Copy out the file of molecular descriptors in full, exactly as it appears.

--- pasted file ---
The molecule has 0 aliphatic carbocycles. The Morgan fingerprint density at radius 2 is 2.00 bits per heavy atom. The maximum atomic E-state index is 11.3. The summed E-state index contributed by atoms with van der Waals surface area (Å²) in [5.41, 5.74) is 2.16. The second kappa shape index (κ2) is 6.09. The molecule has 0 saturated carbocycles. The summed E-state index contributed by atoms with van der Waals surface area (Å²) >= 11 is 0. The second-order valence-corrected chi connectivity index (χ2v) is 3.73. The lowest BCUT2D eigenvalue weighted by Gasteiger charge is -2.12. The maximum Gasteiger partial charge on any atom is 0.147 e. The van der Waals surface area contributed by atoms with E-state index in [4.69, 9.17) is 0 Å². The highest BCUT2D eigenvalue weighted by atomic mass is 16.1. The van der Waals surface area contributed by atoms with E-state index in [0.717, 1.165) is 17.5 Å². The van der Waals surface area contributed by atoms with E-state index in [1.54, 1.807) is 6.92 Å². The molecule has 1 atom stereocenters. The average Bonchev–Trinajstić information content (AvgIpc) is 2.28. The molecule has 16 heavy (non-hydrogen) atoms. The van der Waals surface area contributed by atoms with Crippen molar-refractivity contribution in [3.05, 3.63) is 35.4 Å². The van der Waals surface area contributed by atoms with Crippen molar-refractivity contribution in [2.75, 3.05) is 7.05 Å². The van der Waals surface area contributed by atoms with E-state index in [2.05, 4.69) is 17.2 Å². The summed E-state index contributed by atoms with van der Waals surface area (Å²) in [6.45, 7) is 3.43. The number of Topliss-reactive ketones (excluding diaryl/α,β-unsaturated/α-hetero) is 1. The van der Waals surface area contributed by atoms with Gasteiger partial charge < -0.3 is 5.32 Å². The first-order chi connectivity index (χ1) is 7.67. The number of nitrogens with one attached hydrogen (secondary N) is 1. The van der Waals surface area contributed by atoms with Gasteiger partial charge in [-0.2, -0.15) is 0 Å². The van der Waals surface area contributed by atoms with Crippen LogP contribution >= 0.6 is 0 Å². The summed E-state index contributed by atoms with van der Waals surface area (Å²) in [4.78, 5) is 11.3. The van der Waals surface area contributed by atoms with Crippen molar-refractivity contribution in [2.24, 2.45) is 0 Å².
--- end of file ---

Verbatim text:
The molecule has 0 aliphatic carbocycles. The Morgan fingerprint density at radius 2 is 2.00 bits per heavy atom. The maximum atomic E-state index is 11.3. The summed E-state index contributed by atoms with van der Waals surface area (Å²) in [5.41, 5.74) is 2.16. The second kappa shape index (κ2) is 6.09. The molecule has 0 saturated carbocycles. The summed E-state index contributed by atoms with van der Waals surface area (Å²) >= 11 is 0. The second-order valence-corrected chi connectivity index (χ2v) is 3.73. The lowest BCUT2D eigenvalue weighted by Gasteiger charge is -2.12. The maximum Gasteiger partial charge on any atom is 0.147 e. The van der Waals surface area contributed by atoms with E-state index in [4.69, 9.17) is 0 Å². The highest BCUT2D eigenvalue weighted by atomic mass is 16.1. The van der Waals surface area contributed by atoms with E-state index in [0.717, 1.165) is 17.5 Å². The van der Waals surface area contributed by atoms with E-state index in [1.54, 1.807) is 6.92 Å². The molecule has 1 atom stereocenters. The average Bonchev–Trinajstić information content (AvgIpc) is 2.28. The molecule has 16 heavy (non-hydrogen) atoms. The van der Waals surface area contributed by atoms with Crippen molar-refractivity contribution in [3.05, 3.63) is 35.4 Å². The van der Waals surface area contributed by atoms with Crippen molar-refractivity contribution in [2.75, 3.05) is 7.05 Å². The van der Waals surface area contributed by atoms with E-state index in [2.05, 4.69) is 17.2 Å². The summed E-state index contributed by atoms with van der Waals surface area (Å²) in [6.45, 7) is 3.43. The number of Topliss-reactive ketones (excluding diaryl/α,β-unsaturated/α-hetero) is 1. The van der Waals surface area contributed by atoms with Gasteiger partial charge < -0.3 is 5.32 Å². The first-order chi connectivity index (χ1) is 7.67. The number of nitrogens with one attached hydrogen (secondary N) is 1. The van der Waals surface area contributed by atoms with Gasteiger partial charge in [-0.2, -0.15) is 0 Å². The van der Waals surface area contributed by atoms with Crippen LogP contribution >= 0.6 is 0 Å². The summed E-state index contributed by atoms with van der Waals surface area (Å²) in [4.78, 5) is 11.3. The van der Waals surface area contributed by atoms with Crippen molar-refractivity contribution in [2.24, 2.45) is 0 Å².